Saturday, December 11, 2010

2011 test plane RTF

So the question has been asked many times- where should the lead-outs and bell crank be? I have asked different people from time to time and received all sorts of theories. With due respect to those I have talked to, the answers tend to sound more like folk lore than anything else. Generally a 2nd or 3rd variation of an answer given in the 50s-60s in an article about something other than combat.

Here are a few things I know for sure:
1. The drag on the lines goes up when the speed goes up/down when the speed goes down.
2. In maneuvers the speed goes down, sometimes a lot (40mph - yes you maybe going 105 in the flats but not in the turns!)
3. There used to be a formula on the www to calculate the LO position. I am sure it was based on an article published in the 50s-60s.
4. I really want to know where these should be for one simple reason- I can build my planes how ever I want and I want the BC and LO in the best possible position.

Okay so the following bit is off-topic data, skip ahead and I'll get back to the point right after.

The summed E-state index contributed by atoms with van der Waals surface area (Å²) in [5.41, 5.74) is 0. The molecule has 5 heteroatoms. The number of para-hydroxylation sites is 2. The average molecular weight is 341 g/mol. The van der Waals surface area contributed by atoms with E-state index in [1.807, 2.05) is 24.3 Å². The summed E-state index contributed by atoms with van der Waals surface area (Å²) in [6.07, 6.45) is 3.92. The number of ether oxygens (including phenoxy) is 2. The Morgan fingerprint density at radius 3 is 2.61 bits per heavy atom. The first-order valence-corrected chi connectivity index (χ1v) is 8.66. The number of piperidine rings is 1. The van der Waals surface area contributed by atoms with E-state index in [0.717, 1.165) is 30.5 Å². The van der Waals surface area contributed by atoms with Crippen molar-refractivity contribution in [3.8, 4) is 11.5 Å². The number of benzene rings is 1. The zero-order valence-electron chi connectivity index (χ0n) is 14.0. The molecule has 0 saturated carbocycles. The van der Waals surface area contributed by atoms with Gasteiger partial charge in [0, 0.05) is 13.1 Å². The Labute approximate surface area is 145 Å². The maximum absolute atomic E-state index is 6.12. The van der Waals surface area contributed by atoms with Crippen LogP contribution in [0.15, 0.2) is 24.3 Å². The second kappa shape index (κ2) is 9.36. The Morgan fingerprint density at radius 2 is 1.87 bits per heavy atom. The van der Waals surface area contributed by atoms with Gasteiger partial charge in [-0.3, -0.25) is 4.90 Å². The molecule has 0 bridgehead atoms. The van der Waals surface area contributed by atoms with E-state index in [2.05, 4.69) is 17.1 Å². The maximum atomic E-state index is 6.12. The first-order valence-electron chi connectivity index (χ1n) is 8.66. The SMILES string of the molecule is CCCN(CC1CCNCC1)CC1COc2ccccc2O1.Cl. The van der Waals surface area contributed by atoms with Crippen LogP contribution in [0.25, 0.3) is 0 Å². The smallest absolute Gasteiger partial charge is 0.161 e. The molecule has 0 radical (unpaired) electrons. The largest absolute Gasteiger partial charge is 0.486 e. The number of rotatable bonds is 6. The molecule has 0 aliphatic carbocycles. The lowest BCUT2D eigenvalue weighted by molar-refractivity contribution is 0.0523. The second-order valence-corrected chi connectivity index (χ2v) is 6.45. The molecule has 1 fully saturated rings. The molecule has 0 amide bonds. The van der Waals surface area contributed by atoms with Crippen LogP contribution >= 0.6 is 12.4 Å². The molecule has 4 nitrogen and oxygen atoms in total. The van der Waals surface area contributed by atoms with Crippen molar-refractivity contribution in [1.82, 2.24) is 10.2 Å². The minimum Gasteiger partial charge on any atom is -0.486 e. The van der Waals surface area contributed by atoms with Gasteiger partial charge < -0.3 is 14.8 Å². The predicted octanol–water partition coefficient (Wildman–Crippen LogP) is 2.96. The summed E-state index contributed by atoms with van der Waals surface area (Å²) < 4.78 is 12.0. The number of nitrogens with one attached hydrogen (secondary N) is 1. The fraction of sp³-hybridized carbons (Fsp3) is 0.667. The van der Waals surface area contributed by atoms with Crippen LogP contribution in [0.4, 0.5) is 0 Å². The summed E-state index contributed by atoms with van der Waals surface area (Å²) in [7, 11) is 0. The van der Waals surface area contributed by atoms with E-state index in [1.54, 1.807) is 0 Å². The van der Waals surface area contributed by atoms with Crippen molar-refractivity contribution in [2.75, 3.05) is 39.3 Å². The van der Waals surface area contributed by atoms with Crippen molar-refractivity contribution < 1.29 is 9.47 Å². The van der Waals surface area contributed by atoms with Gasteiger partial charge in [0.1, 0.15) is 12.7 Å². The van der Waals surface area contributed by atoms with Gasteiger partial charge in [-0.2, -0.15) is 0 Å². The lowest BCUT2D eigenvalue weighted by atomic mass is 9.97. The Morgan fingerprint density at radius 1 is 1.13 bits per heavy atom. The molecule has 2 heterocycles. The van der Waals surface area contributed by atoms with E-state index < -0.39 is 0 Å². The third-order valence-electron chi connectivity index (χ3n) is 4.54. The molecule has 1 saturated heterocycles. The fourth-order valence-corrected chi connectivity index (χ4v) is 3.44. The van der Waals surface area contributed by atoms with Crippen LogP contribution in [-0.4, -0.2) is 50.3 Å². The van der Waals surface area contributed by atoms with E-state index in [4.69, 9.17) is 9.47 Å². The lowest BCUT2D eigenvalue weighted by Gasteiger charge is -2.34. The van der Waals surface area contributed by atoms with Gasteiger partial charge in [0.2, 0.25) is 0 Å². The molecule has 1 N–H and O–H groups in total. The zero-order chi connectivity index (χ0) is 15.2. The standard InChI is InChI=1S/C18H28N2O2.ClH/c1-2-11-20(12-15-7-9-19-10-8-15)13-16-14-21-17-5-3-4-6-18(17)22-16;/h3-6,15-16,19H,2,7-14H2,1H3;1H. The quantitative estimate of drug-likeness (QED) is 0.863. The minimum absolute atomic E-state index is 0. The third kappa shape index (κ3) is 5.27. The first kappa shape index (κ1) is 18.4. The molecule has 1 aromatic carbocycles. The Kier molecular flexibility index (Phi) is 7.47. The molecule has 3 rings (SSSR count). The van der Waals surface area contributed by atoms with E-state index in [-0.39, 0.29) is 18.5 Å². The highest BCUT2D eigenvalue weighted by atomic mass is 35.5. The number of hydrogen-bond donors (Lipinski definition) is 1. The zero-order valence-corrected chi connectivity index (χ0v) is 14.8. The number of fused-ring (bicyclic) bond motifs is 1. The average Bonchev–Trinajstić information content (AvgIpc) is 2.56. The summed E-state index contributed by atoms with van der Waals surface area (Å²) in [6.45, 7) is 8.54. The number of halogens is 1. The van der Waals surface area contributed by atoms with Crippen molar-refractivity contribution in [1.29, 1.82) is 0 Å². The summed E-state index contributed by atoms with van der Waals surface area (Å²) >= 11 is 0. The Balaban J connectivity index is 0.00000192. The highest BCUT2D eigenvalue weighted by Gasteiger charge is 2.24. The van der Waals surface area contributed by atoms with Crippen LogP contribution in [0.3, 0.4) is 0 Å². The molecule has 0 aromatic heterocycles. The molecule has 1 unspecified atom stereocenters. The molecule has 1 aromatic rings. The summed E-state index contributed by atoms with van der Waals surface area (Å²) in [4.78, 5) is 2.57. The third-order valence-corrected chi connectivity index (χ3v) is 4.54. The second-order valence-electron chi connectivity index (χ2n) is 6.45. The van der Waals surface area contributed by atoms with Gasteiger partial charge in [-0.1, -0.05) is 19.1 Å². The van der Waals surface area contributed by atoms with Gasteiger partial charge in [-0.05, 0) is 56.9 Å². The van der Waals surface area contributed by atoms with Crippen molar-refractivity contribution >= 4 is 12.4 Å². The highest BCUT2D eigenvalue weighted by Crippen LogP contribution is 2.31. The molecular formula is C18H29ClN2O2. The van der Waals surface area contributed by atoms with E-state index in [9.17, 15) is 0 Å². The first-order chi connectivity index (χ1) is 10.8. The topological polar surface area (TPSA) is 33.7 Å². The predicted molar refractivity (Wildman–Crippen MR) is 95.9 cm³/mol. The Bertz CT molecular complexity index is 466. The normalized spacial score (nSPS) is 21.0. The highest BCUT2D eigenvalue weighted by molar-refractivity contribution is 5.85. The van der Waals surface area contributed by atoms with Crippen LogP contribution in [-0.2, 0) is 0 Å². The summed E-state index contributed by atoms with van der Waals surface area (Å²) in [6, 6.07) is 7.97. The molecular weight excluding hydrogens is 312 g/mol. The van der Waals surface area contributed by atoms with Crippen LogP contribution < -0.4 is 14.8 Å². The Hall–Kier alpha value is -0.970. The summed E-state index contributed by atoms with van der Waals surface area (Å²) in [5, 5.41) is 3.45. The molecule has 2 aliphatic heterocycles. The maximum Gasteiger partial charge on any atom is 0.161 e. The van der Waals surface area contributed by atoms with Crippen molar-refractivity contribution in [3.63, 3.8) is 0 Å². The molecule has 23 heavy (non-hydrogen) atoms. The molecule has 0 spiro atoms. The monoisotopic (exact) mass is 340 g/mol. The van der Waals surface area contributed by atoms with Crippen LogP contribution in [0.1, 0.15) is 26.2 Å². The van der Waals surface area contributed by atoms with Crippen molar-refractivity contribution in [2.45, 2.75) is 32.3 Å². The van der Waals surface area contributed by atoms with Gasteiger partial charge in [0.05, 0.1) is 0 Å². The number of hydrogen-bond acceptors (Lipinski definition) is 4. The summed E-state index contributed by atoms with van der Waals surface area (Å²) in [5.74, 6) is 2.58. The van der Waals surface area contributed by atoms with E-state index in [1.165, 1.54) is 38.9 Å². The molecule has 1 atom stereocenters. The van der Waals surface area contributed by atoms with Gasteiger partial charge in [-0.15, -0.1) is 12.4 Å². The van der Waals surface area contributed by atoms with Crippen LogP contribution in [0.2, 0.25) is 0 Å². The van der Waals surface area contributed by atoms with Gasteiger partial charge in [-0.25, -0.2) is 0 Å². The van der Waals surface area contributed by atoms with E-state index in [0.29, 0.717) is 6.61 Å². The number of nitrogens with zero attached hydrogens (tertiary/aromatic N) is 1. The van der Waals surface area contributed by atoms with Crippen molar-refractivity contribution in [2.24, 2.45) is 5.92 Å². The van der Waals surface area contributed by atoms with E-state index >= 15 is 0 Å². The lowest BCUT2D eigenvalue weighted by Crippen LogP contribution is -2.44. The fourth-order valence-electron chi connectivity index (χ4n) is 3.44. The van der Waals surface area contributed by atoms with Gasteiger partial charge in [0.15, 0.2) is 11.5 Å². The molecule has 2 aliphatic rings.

So I built a plane with an adjustable BC. In the forwards most position the BC axle is touching the back edge of the spar which puts it right on the CG of this plane, and then it can go back up to 3.75" aft. The LO positions are every 3/8" from the back edge of the spar back 3 inches.

With the externally mounted BC this is also an opportunity to try different LO line spacing and push rod throws on the BC.

Let us know what your ideas and predictions are in the comment section below.
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  1. Hi Lester

    Nice model and an interesting problem.
    Here is a couple of links to more info:



  2. The important thing is line rake, controlled by leadout position. I took a similar approach - build a plane with adjustable leadout position, and use data from that to locate the position for later models. Judging from complaints about models coming in, inconsistent line tension which causes shutoff problems, etc. I think most F2D RTFs have leadouts too far forwards.

    The bellcrank position - the best would be where there's no bend in the leadouts at the leadout guide, this reduces wear on the leadouts and guides, and resistance to movement. Not that this matters much with Combat models. There are other things to consider - wing structure, for instance, and also pushrod routing. You'll likely find more discussion about this on Stunt forums and articles than elsewhere.


  3. Good pionts.

    What I have learned so far is that Allen crashed the model and I have to put the outboard wingtip back on it to do the testing...